The MSc has been designed to offer flexibility, with attended or distance learning study available and a range of possible awards from a full MSc to a single module.
You complete the MSc by undertaking a research project on a topic of your choice, supervised by an experienced member of research staff.
Energy in Buildings
This module introduces students to how energy is used in buildings, ranging from traditional, climatically adapted architecture to modern low energy buildings. It explains the basic physical processes and systems, and calculation methods for heat flows, overall heat losses, lighting and radiation, and conditioning of air.
The architecture of passive design adapted to local climate, both ancient and modern, is explained. Use of natural and mechanical systems for ventilation and cooling are described. Modern daylighting and artificial lighting equipment and systems are explained, with an emphasis on low energy design.
Legislation related to energy use in buildings is described and put into context, covering building regulations and codes both in the UK and internationally. This includes not just energy in-use, but embodied energy and other aspects of sustainability such as sourcing building materials, siting etc.
This module is concerned with the key concepts of sustainable development, sustainability and their application to the energy sector issues. It presents relevant definitions, indicators and various dimensions (social, ecological and economic) and related sustainability concepts. Sustainability challenges of the energy sector (particularly in the electricity industry and transportation) and the implications of climate change on sustainable development are also examined. Students are encouraged to develop a critical appreciation of the sustainable development debate, and to challenge widely held views.
This module starts with an introduction to energy in its many forms, units used and a brief history. It then describes the sources of energy, and how they are exploited with a wide range of technologies. There is emphasis on their environmental impacts and long-term sustainability. Fossil fuels are included because they still supply most of our energy; use of them is actually increasing, and they will be around for many decades. Various renewable technologies (wind, solar, biomass etc.) are described in detail. Non-renewable but near-zero carbon energy supplies are also included, such as nuclear and carbon capture and storage (CCS) linked to fossil fuel use, as they are likely to be an essential part of a low carbon future. Energy systems are also described; a systems approach is essential when studying energy, because of the many interactions (physical and economic) wherever the energy comes from.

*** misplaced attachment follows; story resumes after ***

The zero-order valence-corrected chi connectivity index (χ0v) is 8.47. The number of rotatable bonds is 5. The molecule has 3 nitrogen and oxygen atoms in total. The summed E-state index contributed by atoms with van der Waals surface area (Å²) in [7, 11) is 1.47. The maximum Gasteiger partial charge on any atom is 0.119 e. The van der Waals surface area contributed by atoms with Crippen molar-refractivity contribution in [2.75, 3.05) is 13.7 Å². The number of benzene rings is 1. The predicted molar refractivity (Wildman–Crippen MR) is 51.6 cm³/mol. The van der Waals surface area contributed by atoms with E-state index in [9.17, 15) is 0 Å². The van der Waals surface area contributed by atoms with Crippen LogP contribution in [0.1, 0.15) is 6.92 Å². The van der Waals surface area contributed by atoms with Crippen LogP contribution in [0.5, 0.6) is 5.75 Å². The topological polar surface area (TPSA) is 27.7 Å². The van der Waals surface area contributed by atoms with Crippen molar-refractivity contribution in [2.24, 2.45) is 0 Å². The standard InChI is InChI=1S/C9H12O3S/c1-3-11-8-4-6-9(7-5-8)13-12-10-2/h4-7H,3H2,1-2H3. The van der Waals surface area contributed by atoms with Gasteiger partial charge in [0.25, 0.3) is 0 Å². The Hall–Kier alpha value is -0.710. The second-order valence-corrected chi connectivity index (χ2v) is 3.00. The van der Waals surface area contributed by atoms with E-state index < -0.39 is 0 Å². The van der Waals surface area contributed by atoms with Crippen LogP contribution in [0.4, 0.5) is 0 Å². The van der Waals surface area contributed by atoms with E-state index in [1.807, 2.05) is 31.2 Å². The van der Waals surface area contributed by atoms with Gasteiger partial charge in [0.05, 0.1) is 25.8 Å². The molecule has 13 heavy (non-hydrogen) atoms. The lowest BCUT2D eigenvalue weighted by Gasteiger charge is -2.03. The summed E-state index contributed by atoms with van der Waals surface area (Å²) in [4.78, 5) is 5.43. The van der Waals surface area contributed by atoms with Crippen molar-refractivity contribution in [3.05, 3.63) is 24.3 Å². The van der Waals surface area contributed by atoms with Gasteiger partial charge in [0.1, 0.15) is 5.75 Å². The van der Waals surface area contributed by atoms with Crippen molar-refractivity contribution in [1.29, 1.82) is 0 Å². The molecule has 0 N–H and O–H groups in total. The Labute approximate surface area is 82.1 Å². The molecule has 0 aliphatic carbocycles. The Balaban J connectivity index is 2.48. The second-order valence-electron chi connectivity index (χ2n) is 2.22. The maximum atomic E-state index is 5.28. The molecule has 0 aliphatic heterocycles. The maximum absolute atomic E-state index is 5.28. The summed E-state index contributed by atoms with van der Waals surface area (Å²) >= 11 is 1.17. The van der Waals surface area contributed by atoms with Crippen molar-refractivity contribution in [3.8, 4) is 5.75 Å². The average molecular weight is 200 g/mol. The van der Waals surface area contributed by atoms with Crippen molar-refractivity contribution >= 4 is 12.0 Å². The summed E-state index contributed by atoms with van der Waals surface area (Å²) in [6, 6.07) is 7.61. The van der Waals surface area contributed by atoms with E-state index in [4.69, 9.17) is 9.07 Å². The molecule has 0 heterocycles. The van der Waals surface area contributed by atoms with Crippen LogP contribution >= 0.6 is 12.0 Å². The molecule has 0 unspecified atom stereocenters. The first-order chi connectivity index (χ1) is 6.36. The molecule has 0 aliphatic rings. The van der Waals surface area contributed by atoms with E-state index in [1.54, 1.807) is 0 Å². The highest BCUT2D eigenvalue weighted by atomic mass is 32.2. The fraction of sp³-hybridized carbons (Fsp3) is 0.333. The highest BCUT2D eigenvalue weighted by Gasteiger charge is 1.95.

Integrated Environmental Strategies
This module provides an overview of the need for an integrated environmental strategy to reduce greenhouse gas emissions and improve quality of life. Students will develop an understanding of the links between policies related to climate change and other policy areas.
The module examines the development of strategies for reducing energy use and greenhouse gas emissions as well as carbon management.
The ICLEI Local Goverments for Sustainability approach and the EU Covenant of Mayors Sustainable Energy Action Plan are used as the basis of the strategic framework.
People Society and Climate Change